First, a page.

Tag Archives: Clessie Cummins
Clessie Cummins first met W.G. Irwin when the twenty-two year old was a member of the pit crew for Ray Harroun’s race-winning 1911 Indianapolis 500 entry and Irwin was one of his sponsors. It was the beginning of a longstanding relationship that would eventually provide him with the time and money to develop his engines. But it almost came to an end soon after he made his big breakthrough with his Model “U” engine in 1928.
The combination of enclosed valve gear, full pressure lubrication and perfection of his disc type fuel injection timer on the Model “U” added up to a power-plant that could deliver good power and excellent fuel economy in a reliable package. By 1929 however, the bottoms of even Irwin’s deep pockets were beginning to show. He had announced that as of January 1, 1930, the well would dry up and Cummins Engine Company would be no more.
Video courtesy of Cummins.com.
In an inspired move to save his business, Cummins and his brother Don installed a”U” Model marine engine in a 1925 Packard less than a week before the deadline and drove it from Indianapolis to New York City arriving just in time for the New York Automobile Show. The favorable publicity generated by this almost 800 mile run breathed new life into his efforts.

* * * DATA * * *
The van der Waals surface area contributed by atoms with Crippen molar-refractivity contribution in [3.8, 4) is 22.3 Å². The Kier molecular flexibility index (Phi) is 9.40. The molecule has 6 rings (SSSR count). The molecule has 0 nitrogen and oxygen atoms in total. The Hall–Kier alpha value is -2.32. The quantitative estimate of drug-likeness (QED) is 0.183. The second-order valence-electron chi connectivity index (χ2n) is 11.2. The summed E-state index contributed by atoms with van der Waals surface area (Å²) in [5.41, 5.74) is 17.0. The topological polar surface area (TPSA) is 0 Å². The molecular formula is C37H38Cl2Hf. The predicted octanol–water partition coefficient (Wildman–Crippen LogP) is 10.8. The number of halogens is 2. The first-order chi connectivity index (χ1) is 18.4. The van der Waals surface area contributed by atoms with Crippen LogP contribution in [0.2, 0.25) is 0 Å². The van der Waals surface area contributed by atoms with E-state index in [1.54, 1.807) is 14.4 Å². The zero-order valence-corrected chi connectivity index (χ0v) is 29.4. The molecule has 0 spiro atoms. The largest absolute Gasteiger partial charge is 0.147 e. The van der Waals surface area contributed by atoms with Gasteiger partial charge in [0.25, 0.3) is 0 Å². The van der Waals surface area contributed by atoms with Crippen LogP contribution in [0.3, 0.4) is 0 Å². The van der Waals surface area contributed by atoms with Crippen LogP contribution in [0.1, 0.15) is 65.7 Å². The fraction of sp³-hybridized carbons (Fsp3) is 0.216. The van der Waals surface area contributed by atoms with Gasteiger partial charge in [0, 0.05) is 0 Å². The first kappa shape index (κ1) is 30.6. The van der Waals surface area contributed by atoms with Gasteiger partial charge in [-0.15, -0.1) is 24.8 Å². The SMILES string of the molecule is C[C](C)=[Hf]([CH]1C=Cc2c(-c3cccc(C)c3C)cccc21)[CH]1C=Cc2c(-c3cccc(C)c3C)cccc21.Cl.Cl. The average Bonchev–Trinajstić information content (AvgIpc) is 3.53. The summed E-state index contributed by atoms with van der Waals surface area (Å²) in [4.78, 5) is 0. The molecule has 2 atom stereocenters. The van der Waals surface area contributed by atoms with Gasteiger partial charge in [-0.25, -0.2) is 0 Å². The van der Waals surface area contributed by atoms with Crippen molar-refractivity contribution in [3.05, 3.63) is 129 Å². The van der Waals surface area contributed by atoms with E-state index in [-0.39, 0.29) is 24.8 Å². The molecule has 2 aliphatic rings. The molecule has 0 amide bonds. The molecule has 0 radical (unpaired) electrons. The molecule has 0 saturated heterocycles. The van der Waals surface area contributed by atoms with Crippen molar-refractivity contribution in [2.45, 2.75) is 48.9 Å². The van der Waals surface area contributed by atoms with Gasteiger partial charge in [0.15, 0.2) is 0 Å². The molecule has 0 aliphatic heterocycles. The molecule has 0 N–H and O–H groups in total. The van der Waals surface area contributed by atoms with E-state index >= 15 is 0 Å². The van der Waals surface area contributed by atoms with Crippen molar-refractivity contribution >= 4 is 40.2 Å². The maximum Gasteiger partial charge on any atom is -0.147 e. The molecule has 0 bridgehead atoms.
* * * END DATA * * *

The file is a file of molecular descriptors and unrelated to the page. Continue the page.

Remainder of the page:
After a barnstorming tour through the Northeast and Mid-West, he returned to Columbus, Indiana and transplanted that same engine into the Packard roadster seen in our top photo and the video. A 1060 mile run to Daytona Beach on $2.00 worth of fuel and an 80 mile-per-hour record run there proved to skeptics that the concept of a diesel powered passenger car was indeed viable.
Following his success with the Packards, Cummins next venture was a “real” race car. He sent another “U” Model engine to the Duesenberg shops and had them design a car around it. It became the first diesel powered car to enter and complete the Indianapolis 500 in 1931 and, although it was the slowest car in the field, driver Dave Evans still finished 13th overall going the distance without any pit stops averaging better than 16 miles-per-gallon and 86 miles-per-hour.